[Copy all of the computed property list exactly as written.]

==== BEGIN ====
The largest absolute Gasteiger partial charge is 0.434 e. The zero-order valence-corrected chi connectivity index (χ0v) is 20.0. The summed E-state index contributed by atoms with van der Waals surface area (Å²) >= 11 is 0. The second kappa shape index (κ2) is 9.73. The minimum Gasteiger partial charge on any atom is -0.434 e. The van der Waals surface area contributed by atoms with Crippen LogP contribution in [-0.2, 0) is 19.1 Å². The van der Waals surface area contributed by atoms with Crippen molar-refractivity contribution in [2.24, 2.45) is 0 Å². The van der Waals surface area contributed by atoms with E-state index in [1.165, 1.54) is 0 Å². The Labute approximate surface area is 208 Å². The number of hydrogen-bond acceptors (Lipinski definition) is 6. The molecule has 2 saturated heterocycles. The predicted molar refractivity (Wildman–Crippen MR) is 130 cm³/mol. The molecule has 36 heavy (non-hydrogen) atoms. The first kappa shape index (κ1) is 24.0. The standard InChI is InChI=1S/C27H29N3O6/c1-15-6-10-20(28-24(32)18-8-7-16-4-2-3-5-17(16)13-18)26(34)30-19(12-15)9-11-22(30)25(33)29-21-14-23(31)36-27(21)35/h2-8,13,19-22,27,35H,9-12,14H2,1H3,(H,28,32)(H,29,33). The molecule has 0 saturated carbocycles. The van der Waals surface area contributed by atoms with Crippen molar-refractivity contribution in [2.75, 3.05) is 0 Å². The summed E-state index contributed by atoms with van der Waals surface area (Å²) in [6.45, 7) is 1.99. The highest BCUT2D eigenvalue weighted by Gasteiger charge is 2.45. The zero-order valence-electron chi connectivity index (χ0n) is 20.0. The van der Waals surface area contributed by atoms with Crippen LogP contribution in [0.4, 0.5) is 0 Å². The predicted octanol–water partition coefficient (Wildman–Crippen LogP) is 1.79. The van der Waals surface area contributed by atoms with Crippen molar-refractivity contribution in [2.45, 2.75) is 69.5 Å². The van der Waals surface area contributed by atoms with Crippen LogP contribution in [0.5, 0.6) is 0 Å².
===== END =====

The largest absolute Gasteiger partial charge is 0.434 e. The zero-order valence-corrected chi connectivity index (χ0v) is 20.0. The summed E-state index contributed by atoms with van der Waals surface area (Å²) >= 11 is 0. The second kappa shape index (κ2) is 9.73. The minimum Gasteiger partial charge on any atom is -0.434 e. The van der Waals surface area contributed by atoms with Crippen LogP contribution in [-0.2, 0) is 19.1 Å². The van der Waals surface area contributed by atoms with Crippen molar-refractivity contribution in [2.24, 2.45) is 0 Å². The van der Waals surface area contributed by atoms with E-state index in [1.165, 1.54) is 0 Å². The Labute approximate surface area is 208 Å². The number of hydrogen-bond acceptors (Lipinski definition) is 6. The molecule has 2 saturated heterocycles. The predicted molar refractivity (Wildman–Crippen MR) is 130 cm³/mol. The molecule has 36 heavy (non-hydrogen) atoms. The first kappa shape index (κ1) is 24.0. The standard InChI is InChI=1S/C27H29N3O6/c1-15-6-10-20(28-24(32)18-8-7-16-4-2-3-5-17(16)13-18)26(34)30-19(12-15)9-11-22(30)25(33)29-21-14-23(31)36-27(21)35/h2-8,13,19-22,27,35H,9-12,14H2,1H3,(H,28,32)(H,29,33). The molecule has 0 saturated carbocycles. The van der Waals surface area contributed by atoms with Crippen molar-refractivity contribution in [2.75, 3.05) is 0 Å². The summed E-state index contributed by atoms with van der Waals surface area (Å²) in [6.45, 7) is 1.99. The highest BCUT2D eigenvalue weighted by Gasteiger charge is 2.45. The zero-order valence-electron chi connectivity index (χ0n) is 20.0. The van der Waals surface area contributed by atoms with Crippen LogP contribution in [0.4, 0.5) is 0 Å². The predicted octanol–water partition coefficient (Wildman–Crippen LogP) is 1.79. The van der Waals surface area contributed by atoms with Crippen molar-refractivity contribution in [2.45, 2.75) is 69.5 Å². The van der Waals surface area contributed by atoms with Crippen LogP contribution in [0.5, 0.6) is 0 Å².